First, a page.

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How should I format my manuscript for an editor?

November 19th, 2020 by Jane Turner

I get asked this A LOT – “How should I format my manuscript for an editor?” I touched on this in my What happens during an edit post, but I thought I’d go into more detail.

 

First though – Word, not Google Docs. Word is the standard. If you send me your manuscript in Google Docs, you won’t get it back that way. Google Docs is fiddly, doesn’t have Word’s capabilities, and shared files can easily become corrupted. 

Just use Word. Seriously.

AND – don’t have a separate file for each chapter. Separate files make it ridiculously difficult to manage consistency checking! Have one single file which contains all the text.

 

Now – the how-to bit…

 

Spacing

The standard is double-spaced, which gives you an extra line between rows of text.

This not only makes it easy on your editor, but easier for you – as, when you get your manuscript back from your editor, you’ll be able to clearly see the markup and changes made.

Don’t put more space before or after your paragraph. There’s plenty of room when you use double-spacing.

 

Use a decent (and readable!) font

Before anything else, check your font. It should be easily readable; none of these stylistic fonts please. Comic Sans might look great, but it’s difficult to read for 50,000 words!

Recommended fonts:

  • Times New Roman (TNR)
  • Courier New
  • Arial
  • Verdana
  • Calibri

Many books now include the font used in the front matter (the page/s at the front of the book with the publishing & edition info).

Look at the books on your bookshelf. Go on, take a look – I’ll wait. Did you find the front matter? Is the font listed?

Since you’ve now got a book in your hand, turn to any page. Note how easy it is to read?

Your manuscript should be equally easy.

 

Check your language

One of the first things I check is the language used in the manuscript. It needs to be consistent all the way through, or your spellchecker will have issues and your editor will go a little crazy!Where to find the language used in your manuscript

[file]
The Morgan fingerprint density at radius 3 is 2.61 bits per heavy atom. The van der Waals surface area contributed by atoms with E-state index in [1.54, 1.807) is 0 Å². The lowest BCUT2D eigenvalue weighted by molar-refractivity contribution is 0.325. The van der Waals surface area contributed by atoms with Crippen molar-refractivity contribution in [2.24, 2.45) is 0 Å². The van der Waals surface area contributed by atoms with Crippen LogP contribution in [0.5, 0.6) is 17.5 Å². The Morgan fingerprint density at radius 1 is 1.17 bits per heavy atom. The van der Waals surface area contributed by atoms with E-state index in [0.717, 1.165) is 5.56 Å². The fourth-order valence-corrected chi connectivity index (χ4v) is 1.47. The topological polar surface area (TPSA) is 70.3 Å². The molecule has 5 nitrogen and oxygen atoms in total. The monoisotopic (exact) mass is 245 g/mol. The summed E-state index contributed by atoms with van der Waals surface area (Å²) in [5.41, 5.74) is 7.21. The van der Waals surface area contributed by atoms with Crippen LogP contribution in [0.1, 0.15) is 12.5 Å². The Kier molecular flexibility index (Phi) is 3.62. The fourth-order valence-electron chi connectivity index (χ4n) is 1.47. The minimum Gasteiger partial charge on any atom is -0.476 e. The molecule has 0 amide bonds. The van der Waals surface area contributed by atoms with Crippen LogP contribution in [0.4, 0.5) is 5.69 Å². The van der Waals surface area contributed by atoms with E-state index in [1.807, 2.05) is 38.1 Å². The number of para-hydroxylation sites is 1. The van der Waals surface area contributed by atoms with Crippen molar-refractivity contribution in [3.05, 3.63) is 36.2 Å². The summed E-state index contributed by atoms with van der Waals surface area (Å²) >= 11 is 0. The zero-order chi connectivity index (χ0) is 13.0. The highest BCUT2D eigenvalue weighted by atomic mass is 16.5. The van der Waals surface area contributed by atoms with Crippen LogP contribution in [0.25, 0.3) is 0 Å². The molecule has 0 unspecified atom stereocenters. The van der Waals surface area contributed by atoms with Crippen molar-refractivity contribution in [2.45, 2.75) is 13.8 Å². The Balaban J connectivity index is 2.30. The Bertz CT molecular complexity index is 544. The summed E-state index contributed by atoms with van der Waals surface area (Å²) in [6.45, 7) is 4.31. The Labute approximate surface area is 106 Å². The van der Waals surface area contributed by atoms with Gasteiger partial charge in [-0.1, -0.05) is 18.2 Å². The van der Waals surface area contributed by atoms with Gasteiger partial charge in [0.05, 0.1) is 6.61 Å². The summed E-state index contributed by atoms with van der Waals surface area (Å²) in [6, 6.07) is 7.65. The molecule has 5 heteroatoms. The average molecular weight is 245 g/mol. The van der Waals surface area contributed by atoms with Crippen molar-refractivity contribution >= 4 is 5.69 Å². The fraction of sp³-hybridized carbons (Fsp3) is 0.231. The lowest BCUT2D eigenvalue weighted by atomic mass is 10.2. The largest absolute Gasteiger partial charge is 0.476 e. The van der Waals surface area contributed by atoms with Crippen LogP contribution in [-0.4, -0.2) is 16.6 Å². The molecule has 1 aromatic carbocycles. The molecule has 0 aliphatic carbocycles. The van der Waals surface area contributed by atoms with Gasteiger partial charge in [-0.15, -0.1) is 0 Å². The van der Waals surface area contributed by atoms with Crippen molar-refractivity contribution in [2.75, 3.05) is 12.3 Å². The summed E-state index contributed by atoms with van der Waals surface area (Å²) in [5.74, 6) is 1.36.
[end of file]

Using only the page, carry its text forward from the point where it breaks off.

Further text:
You can find out what language is set by looking at the bottom right corner of your Word screen, as you can see on the graphic.

If you right click where it says ‘English (United Kingdom)’, you can change the language choice to whatever you like. 

Whatever you choose, make sure it’s applied through the whole document. The easiest way to do this in Word is CTRL+A to select everything, then right-click on the language and select.

 

Page Breaks

When starting a new chapter on a new page, don’t press return 40 times to get to the new page – just insert a Page Break!

Go to the Insert tab, and it’s the third item from the left.

Easy peasy – and makes sure your editor will want to work with you again.

 

Styles

Word Styles are fantastic. No, really – they’re wonderful.

No more flicking back and forward to check you’ve been consistent in your chapter headings – just use a Style!

Your Styles will appear on the Home Ribbon. Here’s what they look like.

A snap of the Word Styles box

Select a bit of text, then select a Style. Isn’t that great? 

Not only that, but you can change the detail of style by right-clicking – change it to whatever you prefer!

How to Modify a Style

Colour, size, how much space before and after, Small Caps/All Caps – make it how you like it. (Though be aware that most novels are printed monochrome, so colour is maybe not the best idea.)

Don’t forget to give your ‘new’ style a name, so you can find it in the Styles Box.

The popup box for Modifying Styles

As an added bonus, if you tick the option to Automatically Update, it will change every use of that particular Style to your newly selected preferences.

 

How awesome is that?!

Go have a play with Styles. Call me if you get stuck 😉 

 

Indents, not tabs

The other thing which is absolutely essential – use the First Line Indent function for your paragraphs. DO NOT use Tabs.

First Line Indent automatically indents a new paragraph. Much MUCH easier than tabbing, and much MUCH easier to edit!

Also, tabs are not really recognised by typesetting systems – so you may get in trouble if you’re self-publishing!

To add First Line Indent, on your Home Ribbon, find the Paragraph section and click on the wee icon on the bottom right.

How to find the Paragraph Options pane

This will open the paragraph options pane, where you can select First Line Indent, and also change your spacing to double (if you haven’t done that yet!).

Where to find First Line Indent

Like the language, if you want to automatically adjust your whole document, CTRL+A, then use this box.

 

 

Writers, do please follow these simple tips. Your editor will thank you as these simple things will save them so much time (and therefore, save YOU money!). 

 

 

And don’t forget, just  GET IN TOUCH  if you’d like a sample edit!

 

 

 

4 Responses to “How should I format my manuscript for an editor?”

  1. Much like writing coursework for uni then, use double spacing. I would have thought people might write each chapter in an individual Word document, then once finished, merged them into a single document

    • Jane Turner says:

      That makes it extremely difficult to keep consistent – and I don’t know a single editor who accepts submissions chapter by chapter.

      If you’re going to write that way, use a Style Sheet to keep track of your characters, locations, worldbuilding and spelling choices. And do a final check for consistency before sending the combined file to your editor.

  2. T. Annette says:

    Awesome advice! I really appreciated the screen shots to actually show the reader how this looks inside of the software. Thanks for sharing!

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